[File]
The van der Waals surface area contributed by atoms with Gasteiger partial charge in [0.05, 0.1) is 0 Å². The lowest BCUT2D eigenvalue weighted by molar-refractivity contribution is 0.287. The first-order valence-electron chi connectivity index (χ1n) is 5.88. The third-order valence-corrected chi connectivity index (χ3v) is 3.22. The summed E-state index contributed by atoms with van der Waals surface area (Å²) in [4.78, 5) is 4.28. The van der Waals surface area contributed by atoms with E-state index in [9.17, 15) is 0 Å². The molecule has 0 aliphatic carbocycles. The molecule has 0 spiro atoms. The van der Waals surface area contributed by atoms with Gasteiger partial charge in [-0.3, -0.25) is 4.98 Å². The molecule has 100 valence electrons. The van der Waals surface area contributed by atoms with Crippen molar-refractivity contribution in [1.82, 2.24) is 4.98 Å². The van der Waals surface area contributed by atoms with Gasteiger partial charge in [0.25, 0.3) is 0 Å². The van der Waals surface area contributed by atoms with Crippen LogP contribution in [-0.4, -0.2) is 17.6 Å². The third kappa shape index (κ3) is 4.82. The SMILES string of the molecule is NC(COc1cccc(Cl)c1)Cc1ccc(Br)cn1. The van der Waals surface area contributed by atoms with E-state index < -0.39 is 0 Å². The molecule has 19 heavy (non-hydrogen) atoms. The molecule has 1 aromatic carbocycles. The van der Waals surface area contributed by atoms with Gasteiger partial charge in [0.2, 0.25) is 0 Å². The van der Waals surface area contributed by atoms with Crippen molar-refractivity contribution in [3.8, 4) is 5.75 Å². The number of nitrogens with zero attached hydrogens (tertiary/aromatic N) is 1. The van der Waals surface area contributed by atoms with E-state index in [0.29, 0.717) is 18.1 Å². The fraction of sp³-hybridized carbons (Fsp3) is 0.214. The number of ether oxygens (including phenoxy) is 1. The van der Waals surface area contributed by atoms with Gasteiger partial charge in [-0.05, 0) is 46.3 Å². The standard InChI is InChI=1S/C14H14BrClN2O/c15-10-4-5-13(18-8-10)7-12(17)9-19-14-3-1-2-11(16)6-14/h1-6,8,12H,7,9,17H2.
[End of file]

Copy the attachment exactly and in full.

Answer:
The van der Waals surface area contributed by atoms with Gasteiger partial charge in [0.05, 0.1) is 0 Å². The lowest BCUT2D eigenvalue weighted by molar-refractivity contribution is 0.287. The first-order valence-electron chi connectivity index (χ1n) is 5.88. The third-order valence-corrected chi connectivity index (χ3v) is 3.22. The summed E-state index contributed by atoms with van der Waals surface area (Å²) in [4.78, 5) is 4.28. The van der Waals surface area contributed by atoms with E-state index in [9.17, 15) is 0 Å². The molecule has 0 aliphatic carbocycles. The molecule has 0 spiro atoms. The van der Waals surface area contributed by atoms with Gasteiger partial charge in [-0.3, -0.25) is 4.98 Å². The molecule has 100 valence electrons. The van der Waals surface area contributed by atoms with Crippen molar-refractivity contribution in [1.82, 2.24) is 4.98 Å². The van der Waals surface area contributed by atoms with Gasteiger partial charge in [0.25, 0.3) is 0 Å². The van der Waals surface area contributed by atoms with Crippen LogP contribution in [-0.4, -0.2) is 17.6 Å². The third kappa shape index (κ3) is 4.82. The SMILES string of the molecule is NC(COc1cccc(Cl)c1)Cc1ccc(Br)cn1. The van der Waals surface area contributed by atoms with E-state index < -0.39 is 0 Å². The molecule has 19 heavy (non-hydrogen) atoms. The molecule has 1 aromatic carbocycles. The van der Waals surface area contributed by atoms with Gasteiger partial charge in [0.2, 0.25) is 0 Å². The van der Waals surface area contributed by atoms with Crippen molar-refractivity contribution in [3.8, 4) is 5.75 Å². The number of nitrogens with zero attached hydrogens (tertiary/aromatic N) is 1. The van der Waals surface area contributed by atoms with E-state index in [0.29, 0.717) is 18.1 Å². The fraction of sp³-hybridized carbons (Fsp3) is 0.214. The number of ether oxygens (including phenoxy) is 1. The van der Waals surface area contributed by atoms with Gasteiger partial charge in [-0.05, 0) is 46.3 Å². The standard InChI is InChI=1S/C14H14BrClN2O/c15-10-4-5-13(18-8-10)7-12(17)9-19-14-3-1-2-11(16)6-14/h1-6,8,12H,7,9,17H2.